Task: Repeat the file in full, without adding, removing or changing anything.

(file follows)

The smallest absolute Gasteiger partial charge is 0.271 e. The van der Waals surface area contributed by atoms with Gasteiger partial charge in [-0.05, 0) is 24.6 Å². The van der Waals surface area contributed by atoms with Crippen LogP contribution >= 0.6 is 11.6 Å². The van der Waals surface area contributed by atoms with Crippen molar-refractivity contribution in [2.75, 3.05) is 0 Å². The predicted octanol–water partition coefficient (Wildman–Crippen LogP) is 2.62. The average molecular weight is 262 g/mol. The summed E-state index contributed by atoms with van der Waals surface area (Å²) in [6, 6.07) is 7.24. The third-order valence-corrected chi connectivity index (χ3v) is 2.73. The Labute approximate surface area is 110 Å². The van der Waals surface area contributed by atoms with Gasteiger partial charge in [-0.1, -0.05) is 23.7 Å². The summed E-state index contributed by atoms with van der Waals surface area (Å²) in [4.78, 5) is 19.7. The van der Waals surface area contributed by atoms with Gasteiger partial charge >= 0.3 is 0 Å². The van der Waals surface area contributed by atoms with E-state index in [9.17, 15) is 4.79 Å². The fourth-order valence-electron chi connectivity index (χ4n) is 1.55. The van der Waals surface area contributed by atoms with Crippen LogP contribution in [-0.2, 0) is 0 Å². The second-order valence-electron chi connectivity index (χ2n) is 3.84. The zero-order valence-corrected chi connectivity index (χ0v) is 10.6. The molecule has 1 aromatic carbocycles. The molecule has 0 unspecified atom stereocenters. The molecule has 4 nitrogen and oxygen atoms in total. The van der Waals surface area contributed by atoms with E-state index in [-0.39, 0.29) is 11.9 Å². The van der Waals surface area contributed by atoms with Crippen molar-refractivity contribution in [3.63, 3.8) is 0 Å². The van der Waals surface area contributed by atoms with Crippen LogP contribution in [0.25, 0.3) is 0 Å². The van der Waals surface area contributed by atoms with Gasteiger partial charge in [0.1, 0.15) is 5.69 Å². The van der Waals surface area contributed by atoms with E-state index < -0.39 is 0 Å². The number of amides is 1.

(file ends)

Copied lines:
The smallest absolute Gasteiger partial charge is 0.271 e. The van der Waals surface area contributed by atoms with Gasteiger partial charge in [-0.05, 0) is 24.6 Å². The van der Waals surface area contributed by atoms with Crippen LogP contribution >= 0.6 is 11.6 Å². The van der Waals surface area contributed by atoms with Crippen molar-refractivity contribution in [2.75, 3.05) is 0 Å². The predicted octanol–water partition coefficient (Wildman–Crippen LogP) is 2.62. The average molecular weight is 262 g/mol. The summed E-state index contributed by atoms with van der Waals surface area (Å²) in [6, 6.07) is 7.24. The third-order valence-corrected chi connectivity index (χ3v) is 2.73. The Labute approximate surface area is 110 Å². The van der Waals surface area contributed by atoms with Gasteiger partial charge in [-0.1, -0.05) is 23.7 Å². The summed E-state index contributed by atoms with van der Waals surface area (Å²) in [4.78, 5) is 19.7. The van der Waals surface area contributed by atoms with Gasteiger partial charge >= 0.3 is 0 Å². The van der Waals surface area contributed by atoms with E-state index in [9.17, 15) is 4.79 Å². The fourth-order valence-electron chi connectivity index (χ4n) is 1.55. The van der Waals surface area contributed by atoms with Crippen LogP contribution in [-0.2, 0) is 0 Å². The second-order valence-electron chi connectivity index (χ2n) is 3.84. The zero-order valence-corrected chi connectivity index (χ0v) is 10.6. The molecule has 1 aromatic carbocycles. The molecule has 0 unspecified atom stereocenters. The molecule has 4 nitrogen and oxygen atoms in total. The van der Waals surface area contributed by atoms with E-state index in [-0.39, 0.29) is 11.9 Å². The van der Waals surface area contributed by atoms with Crippen molar-refractivity contribution in [3.63, 3.8) is 0 Å². The van der Waals surface area contributed by atoms with Crippen LogP contribution in [0.25, 0.3) is 0 Å². The van der Waals surface area contributed by atoms with Gasteiger partial charge in [0.1, 0.15) is 5.69 Å². The van der Waals surface area contributed by atoms with E-state index < -0.39 is 0 Å². The number of amides is 1.